We must also seek to understand why patients and their relatives may struggle with stigma associated with a diagnosis of cancer, something which could lead to reluctance to seeking care. In some settings, women with cancer may not only face the challenge of a potentially devastating diagnosis but also the potential of not having spousal or family support; this can lead to additional strains including social and financial ones in the aftermath of the diagnosis. In societies where there is an emphasis on the reproductive capabilities of women, cancers may be considered to affect their perceived attractiveness and ability to bear children thereby leading to more social stigma. In addition, the association between HIV and some cancers, particularly those which are visible e.g. Kaposi’s sarcoma, can lead to increased reluctance and stigma to seeking care; this is something which is detrimental given that early diagnosis, both for HIV and associated cancers can lead to better outcomes. The complex interplay with this and socioeconomic standing and agency (and lack thereof) can also lead to worse outcomes, particularly in lower resources settings where access to healthcare is adversely affected by distance to health facilities, cost, or social responsibilities.
The need for systemic changes to reduce the skill gap in cancer treatment between LMIC and HIC
With the prevalence of cancer on the rise in many LMICs, healthcare providers are under increased pressure to deliver oncology treatment and care. But some countries do not have clinical oncologists to provide the necessary care. Even where they may exist, the expense or availability of treatments may be such that they are not accessible or patients must travel great distances, on top of associated costs to access care. Addressing the cancer treatment skill gap is arguably one of the greatest challenges facing healthcare systems globally that require systemic changes.
A multitude of entities must work together to make change happen. Government, non-governmental organisations (NGOs) and private sector actors each have their own strengths and roles to play in driving progress. Government can enact policies, while NGOs are well-positioned to establish industry standards and promote best practices. Private organisations often have the financial resources and capacity to bring larger-scale projects to fruition. A holistic approach that draws on the respective strengths of all three actors will be key for successful change. Without significant efforts towards transformation, inequalities in cancer treatment will persist.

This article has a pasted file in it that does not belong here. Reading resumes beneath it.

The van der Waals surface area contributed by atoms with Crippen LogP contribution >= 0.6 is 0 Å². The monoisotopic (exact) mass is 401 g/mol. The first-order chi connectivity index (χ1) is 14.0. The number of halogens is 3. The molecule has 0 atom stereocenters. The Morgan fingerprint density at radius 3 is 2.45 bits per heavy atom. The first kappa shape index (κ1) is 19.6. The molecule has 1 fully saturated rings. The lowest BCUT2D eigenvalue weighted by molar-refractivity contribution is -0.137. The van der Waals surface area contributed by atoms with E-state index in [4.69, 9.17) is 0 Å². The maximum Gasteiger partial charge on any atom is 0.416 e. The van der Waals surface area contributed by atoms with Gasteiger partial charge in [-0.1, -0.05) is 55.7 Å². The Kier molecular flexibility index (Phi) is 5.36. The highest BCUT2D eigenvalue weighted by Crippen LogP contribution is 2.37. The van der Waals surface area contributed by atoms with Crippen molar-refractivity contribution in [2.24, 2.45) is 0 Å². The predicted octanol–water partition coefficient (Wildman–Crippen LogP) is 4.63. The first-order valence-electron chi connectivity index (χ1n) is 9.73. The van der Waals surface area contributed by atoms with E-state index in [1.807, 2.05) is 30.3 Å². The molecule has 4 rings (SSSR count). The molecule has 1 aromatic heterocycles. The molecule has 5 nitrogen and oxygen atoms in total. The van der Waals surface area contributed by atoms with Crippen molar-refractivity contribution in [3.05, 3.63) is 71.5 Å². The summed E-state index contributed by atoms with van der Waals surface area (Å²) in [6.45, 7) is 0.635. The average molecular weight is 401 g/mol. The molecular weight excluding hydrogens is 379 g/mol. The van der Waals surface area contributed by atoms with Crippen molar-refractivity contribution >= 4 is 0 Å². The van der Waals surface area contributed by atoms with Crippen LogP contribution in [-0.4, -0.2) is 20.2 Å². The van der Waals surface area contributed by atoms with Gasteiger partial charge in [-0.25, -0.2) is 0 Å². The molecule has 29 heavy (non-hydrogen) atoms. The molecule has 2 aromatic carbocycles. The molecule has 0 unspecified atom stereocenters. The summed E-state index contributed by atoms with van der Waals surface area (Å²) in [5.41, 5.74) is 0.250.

Overcoming existing skill gaps for cancer prevention, diagnosis, treatment, and care also requires a combination of targeted funding schemes, capacity-building programmes and strategic public-private partnerships. These initiatives should focus on improving existing healthcare resources and training more personnel with advanced skill sets. Doing so will not only help fill knowledge gaps but also allow for more accurate diagnoses and better-quality treatments that can have long-term positive outcomes for patients and families.
Quality of life for those affected by cancer and mortality rates, particularly in LMICs, are at risk of remaining high without proper intervention. With targeted training and specific interventions, knowledgeable healthcare professionals can be more effective in providing the necessary services to their communities. This will help bridge the knowledge gap, equip medical practitioners with evidence-based information about treatments, as well as improve patient survivorship for years to come.
At PCI, we believe that quality healthcare is a basic human right that all individuals, regardless of identity or location, should have access to when they need it and where they need them. We work closely with governments, partners and healthcare workers to strengthen primary care systems through which we also emphasise the importance of the integration of early detection and screening for non-communicable (NCDs) into PHC systems. To truly make a difference, health and policy actors must recognise the importance of addressing these issues. Only then can we find meaningful solutions for achieving healthier outcomes for people affected by cancer in LMICs and make access to quality healthcare a reality.